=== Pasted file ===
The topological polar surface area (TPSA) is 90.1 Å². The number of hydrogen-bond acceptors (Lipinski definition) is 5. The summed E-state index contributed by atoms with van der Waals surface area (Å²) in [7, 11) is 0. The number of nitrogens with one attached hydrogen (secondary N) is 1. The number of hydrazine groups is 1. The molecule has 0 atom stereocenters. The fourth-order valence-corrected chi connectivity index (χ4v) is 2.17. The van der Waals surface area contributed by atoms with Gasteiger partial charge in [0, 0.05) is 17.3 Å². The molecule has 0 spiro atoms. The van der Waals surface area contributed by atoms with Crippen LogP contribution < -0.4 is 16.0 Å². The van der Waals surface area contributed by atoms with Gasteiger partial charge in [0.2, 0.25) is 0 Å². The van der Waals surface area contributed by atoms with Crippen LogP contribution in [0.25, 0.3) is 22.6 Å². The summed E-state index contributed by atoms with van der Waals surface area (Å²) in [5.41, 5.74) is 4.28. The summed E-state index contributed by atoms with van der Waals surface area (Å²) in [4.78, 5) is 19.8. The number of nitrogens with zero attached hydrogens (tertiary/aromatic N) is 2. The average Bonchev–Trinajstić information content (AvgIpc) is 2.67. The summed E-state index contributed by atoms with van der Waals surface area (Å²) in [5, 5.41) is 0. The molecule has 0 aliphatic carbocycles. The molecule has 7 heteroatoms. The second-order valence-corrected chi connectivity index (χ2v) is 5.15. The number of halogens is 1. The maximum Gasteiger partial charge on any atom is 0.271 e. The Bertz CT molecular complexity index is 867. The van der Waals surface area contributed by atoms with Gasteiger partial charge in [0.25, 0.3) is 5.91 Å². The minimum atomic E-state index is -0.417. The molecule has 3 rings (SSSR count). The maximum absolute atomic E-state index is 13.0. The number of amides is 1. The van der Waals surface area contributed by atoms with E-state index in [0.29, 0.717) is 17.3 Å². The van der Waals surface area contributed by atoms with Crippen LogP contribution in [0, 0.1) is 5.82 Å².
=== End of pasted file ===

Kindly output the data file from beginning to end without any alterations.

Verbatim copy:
The topological polar surface area (TPSA) is 90.1 Å². The number of hydrogen-bond acceptors (Lipinski definition) is 5. The summed E-state index contributed by atoms with van der Waals surface area (Å²) in [7, 11) is 0. The number of nitrogens with one attached hydrogen (secondary N) is 1. The number of hydrazine groups is 1. The molecule has 0 atom stereocenters. The fourth-order valence-corrected chi connectivity index (χ4v) is 2.17. The van der Waals surface area contributed by atoms with Gasteiger partial charge in [0, 0.05) is 17.3 Å². The molecule has 0 spiro atoms. The van der Waals surface area contributed by atoms with Crippen LogP contribution < -0.4 is 16.0 Å². The van der Waals surface area contributed by atoms with Gasteiger partial charge in [0.2, 0.25) is 0 Å². The van der Waals surface area contributed by atoms with Crippen LogP contribution in [0.25, 0.3) is 22.6 Å². The summed E-state index contributed by atoms with van der Waals surface area (Å²) in [5.41, 5.74) is 4.28. The summed E-state index contributed by atoms with van der Waals surface area (Å²) in [4.78, 5) is 19.8. The number of nitrogens with zero attached hydrogens (tertiary/aromatic N) is 2. The average Bonchev–Trinajstić information content (AvgIpc) is 2.67. The summed E-state index contributed by atoms with van der Waals surface area (Å²) in [5, 5.41) is 0. The molecule has 0 aliphatic carbocycles. The molecule has 7 heteroatoms. The second-order valence-corrected chi connectivity index (χ2v) is 5.15. The number of halogens is 1. The maximum Gasteiger partial charge on any atom is 0.271 e. The Bertz CT molecular complexity index is 867. The van der Waals surface area contributed by atoms with Gasteiger partial charge in [0.25, 0.3) is 5.91 Å². The minimum atomic E-state index is -0.417. The molecule has 3 rings (SSSR count). The maximum absolute atomic E-state index is 13.0. The number of amides is 1. The van der Waals surface area contributed by atoms with E-state index in [0.29, 0.717) is 17.3 Å². The van der Waals surface area contributed by atoms with Crippen LogP contribution in [0, 0.1) is 5.82 Å².